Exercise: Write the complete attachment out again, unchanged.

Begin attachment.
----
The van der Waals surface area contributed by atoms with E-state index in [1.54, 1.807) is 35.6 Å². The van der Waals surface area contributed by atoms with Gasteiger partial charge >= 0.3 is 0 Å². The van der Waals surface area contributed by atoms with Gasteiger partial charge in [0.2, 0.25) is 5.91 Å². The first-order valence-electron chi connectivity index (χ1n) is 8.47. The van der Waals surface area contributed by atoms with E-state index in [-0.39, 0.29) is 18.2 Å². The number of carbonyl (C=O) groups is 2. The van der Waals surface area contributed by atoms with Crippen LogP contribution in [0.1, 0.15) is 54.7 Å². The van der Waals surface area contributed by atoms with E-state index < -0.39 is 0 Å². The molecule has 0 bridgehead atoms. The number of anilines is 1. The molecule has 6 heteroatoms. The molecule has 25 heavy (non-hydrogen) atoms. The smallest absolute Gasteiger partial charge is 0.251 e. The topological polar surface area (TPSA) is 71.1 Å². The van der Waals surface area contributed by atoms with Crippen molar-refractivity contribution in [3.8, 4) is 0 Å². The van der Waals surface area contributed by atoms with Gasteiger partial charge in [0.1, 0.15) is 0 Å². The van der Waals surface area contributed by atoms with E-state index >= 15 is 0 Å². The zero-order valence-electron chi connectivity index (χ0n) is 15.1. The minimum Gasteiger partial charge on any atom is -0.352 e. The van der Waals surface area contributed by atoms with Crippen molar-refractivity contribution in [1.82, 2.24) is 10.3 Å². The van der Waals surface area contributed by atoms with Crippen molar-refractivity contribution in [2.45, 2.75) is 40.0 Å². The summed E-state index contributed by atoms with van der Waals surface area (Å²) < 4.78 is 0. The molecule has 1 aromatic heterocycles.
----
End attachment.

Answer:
The van der Waals surface area contributed by atoms with E-state index in [1.54, 1.807) is 35.6 Å². The van der Waals surface area contributed by atoms with Gasteiger partial charge >= 0.3 is 0 Å². The van der Waals surface area contributed by atoms with Gasteiger partial charge in [0.2, 0.25) is 5.91 Å². The first-order valence-electron chi connectivity index (χ1n) is 8.47. The van der Waals surface area contributed by atoms with E-state index in [-0.39, 0.29) is 18.2 Å². The number of carbonyl (C=O) groups is 2. The van der Waals surface area contributed by atoms with Crippen LogP contribution in [0.1, 0.15) is 54.7 Å². The van der Waals surface area contributed by atoms with E-state index < -0.39 is 0 Å². The molecule has 0 bridgehead atoms. The number of anilines is 1. The molecule has 6 heteroatoms. The molecule has 25 heavy (non-hydrogen) atoms. The smallest absolute Gasteiger partial charge is 0.251 e. The topological polar surface area (TPSA) is 71.1 Å². The van der Waals surface area contributed by atoms with Crippen molar-refractivity contribution in [3.8, 4) is 0 Å². The van der Waals surface area contributed by atoms with Gasteiger partial charge in [0.1, 0.15) is 0 Å². The van der Waals surface area contributed by atoms with E-state index >= 15 is 0 Å². The zero-order valence-electron chi connectivity index (χ0n) is 15.1. The minimum Gasteiger partial charge on any atom is -0.352 e. The van der Waals surface area contributed by atoms with Crippen molar-refractivity contribution in [1.82, 2.24) is 10.3 Å². The van der Waals surface area contributed by atoms with Crippen molar-refractivity contribution in [2.45, 2.75) is 40.0 Å². The summed E-state index contributed by atoms with van der Waals surface area (Å²) < 4.78 is 0. The molecule has 1 aromatic heterocycles.